Visvesvaraya Museum: Haven for science enthusiasts
A favourite among both children and adults, Visvesvaraya Industrial and Technical Museum, located in the heart of the city on Kasturba Road, is an integral part of the Bengaluru museum trail. Spread over four floors, the museum, which is a haven for science enthusiasts, has sections for space technology and biotechnology, besides a fun zone and a dinosaur enclave. The fun zone is where visitors spend most of the time, while the other galleries get people interested in the respective subjects.
The infinity well, where the bottom of the well cannot be seen, the machine that tells you the water weight of one’s body, and the mirror arrangement, where one can see their back, are among the many attractive displays.
The footfall at the five-decade-old museum has increased from 1,44,265 public visitors and 3,624 students in 2021–22 to 1,74,795 public visitors and 1,18,374 students between April 2022 and January 2023.
“I have a passion for science and enjoy visiting this museum. I come here at least once every month. I like doing all the activities here,” said Daivik Gowda, a student who was at the museum with his parents.
“We have been coming here for decades, and now we are here with our grandchildren, who are thoroughly enjoying the scientific models here,” said Vishalakshi and Prabhakar.
Government Museum: 2nd oldest museum in South India
Adjacent to Visvesvaraya Museum stands the second oldest museum in South India, established in 1865. Even though 700–800 people visit this museum every day, with the number going upwards of 1,000 on weekends and holidays, the infrastructure at the Government Museum begs for improvement.
While it hosts a range of exhibits, from the oldest known Kannada inscription, Halmidi Shasana, to artefacts from Hoysala and Ganga ages, the descriptions here do not do justice to the story behind them.
According to a staff member, the patrons here are primarily senior citizens interested in history. Arjun, a youngster, said nothing piqued his interest. “I had some free time and decided to come here as I had never been here before. But honestly, there is little explanation about why these objects are important.”
However, a tourist couple who came from Kerala were impressed by the display. “We are history buffs and wanted to check out the artefacts from Tipu Sultan’s era and much more. This visit has been quite exciting,” said Aneena. Those who visit the museum also usually go to the Venkatappa Art Gallery in the neighbouring building, where more than 600 paintings are displayed.
Indian Music Experience Museum: A different tune
Anyone who likes music will have a good time at the Indian Music Experience Museum at J.P. Nagar. At this interactive facility, visitors can learn and listen to a variety of music while gaining insights into different genres, artists and technicalities. So vast is the collection that a visit to this museum requires dedicated hours to experience every gallery.
Apart from galleries like ‘Stories through Songs’ (where there is a song for every mood like first love, cheer and more), ‘Songs of Struggle’ (where one can listen to songs used in political movements while expressing dissent and also find a replica of Mahatma Gandhi’s letter to M.S. Subbalakshmi), visitors can also find their raaga, taala, and shruthi with the help of the tools at the museum. There is also a recording room where visitors can have the professional experience of recording songs in studios.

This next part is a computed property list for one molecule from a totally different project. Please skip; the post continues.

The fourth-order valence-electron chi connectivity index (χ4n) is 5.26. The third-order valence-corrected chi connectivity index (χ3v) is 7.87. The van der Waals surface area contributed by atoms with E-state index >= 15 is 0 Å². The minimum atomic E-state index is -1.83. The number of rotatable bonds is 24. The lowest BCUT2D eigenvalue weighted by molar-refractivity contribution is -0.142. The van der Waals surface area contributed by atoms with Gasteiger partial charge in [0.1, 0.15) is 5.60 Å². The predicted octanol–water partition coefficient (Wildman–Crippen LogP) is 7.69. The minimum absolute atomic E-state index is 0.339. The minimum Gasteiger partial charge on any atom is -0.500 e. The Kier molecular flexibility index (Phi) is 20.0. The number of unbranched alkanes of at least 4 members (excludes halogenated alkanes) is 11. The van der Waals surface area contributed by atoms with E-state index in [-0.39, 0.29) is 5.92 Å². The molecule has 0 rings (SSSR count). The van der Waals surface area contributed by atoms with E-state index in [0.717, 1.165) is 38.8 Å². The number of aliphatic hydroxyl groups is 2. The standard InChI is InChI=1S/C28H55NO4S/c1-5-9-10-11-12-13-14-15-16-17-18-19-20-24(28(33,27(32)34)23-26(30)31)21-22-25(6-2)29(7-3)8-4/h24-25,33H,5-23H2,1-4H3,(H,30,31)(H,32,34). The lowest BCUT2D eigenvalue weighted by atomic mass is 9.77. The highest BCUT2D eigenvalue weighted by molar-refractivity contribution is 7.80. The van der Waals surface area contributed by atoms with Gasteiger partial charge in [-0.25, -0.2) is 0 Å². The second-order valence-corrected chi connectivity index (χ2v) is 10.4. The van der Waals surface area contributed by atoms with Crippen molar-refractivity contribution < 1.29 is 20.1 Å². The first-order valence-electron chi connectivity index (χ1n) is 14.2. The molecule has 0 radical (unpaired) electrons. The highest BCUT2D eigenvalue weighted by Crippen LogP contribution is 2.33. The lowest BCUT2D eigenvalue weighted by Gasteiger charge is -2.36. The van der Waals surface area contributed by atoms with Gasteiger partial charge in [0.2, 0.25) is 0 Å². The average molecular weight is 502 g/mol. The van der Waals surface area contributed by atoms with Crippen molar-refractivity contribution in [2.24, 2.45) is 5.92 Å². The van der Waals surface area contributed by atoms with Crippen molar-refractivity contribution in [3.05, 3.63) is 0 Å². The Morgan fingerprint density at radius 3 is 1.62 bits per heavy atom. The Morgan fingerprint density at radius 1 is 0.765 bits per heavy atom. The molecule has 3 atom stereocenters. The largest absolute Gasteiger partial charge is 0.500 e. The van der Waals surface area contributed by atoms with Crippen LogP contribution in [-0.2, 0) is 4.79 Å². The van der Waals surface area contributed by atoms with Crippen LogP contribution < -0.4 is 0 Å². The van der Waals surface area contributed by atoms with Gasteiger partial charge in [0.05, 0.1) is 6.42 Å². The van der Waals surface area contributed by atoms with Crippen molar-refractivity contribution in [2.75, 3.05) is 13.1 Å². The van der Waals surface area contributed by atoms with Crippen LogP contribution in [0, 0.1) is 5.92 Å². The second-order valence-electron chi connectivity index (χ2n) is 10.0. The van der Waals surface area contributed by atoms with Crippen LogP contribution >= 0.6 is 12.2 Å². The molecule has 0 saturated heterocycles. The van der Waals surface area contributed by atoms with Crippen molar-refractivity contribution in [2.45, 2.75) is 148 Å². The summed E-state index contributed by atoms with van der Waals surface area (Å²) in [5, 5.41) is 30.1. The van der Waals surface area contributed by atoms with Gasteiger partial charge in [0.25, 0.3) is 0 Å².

The museum attracts music enthusiasts, students, families and senior citizens, as there is something for everyone on its premises. “The curators here have managed to capture the essence of different styles of music in one place. While for us musicians, this is like paradise, for children and youngsters, this can be a good introduction to the vast ocean that is music,” said Jagadish Kumar, a musician from Mysuru who visited the museum.
HAL Heritage Centre and Aerospace Museum: All about skies
A point of pride for the city, the HAL Heritage Centre and Aerospace Museum, established by Hindustan Aeronautics Limited (HAL) in 2001, is the first aerospace museum to be set up in the country. From models of various aircraft like MiG-21, Ajeet, and Lakshya to exhibits like a model of PSLV and engines of various planes, this museum is all about the skies.
Visited by thousands of aviation enthusiasts, this facility is a favourite among schools to take their students on scientific excursions, as well as for aeronautical engineers. A visitor, who frequents the museum, said, “I like looking at the engineering marvels and the innovative features that were used in the older aircraft. Hence, I come here every month,” he said.
For those who come from a defence background, this museum is also an inducer of nostalgia. “Since my dad was in the Army, as I was a child, I used to get a chance to see aero shows and parades. Now, as I can no longer go to such events, I make it a point to visit this museum to recall the old days and the flights I used to see back then,” said Nimisha K., a software engineer.
Museum of Art and Photography: Oasis of creativity
The Museum of Art and Photography (MAP) on Kasturba Road was thrown open to the public on February 18 this year. The five-storey building has an auditorium, an art and research library, a centre for education, a facility for specialised research and conservation, a cafe, a member’s lounge, and a fine-dining restaurant.
With custody of over 60,000 artworks, the museum attracts a large number of art enthusiasts and also a growing population of new generation photographers.
“I am studying photography in college, and I am very interested in studying the works of as many artists as possible. Looking at the exhbits here gives me ideas about how I can be creative with my own photography,” said Vipul K., a student.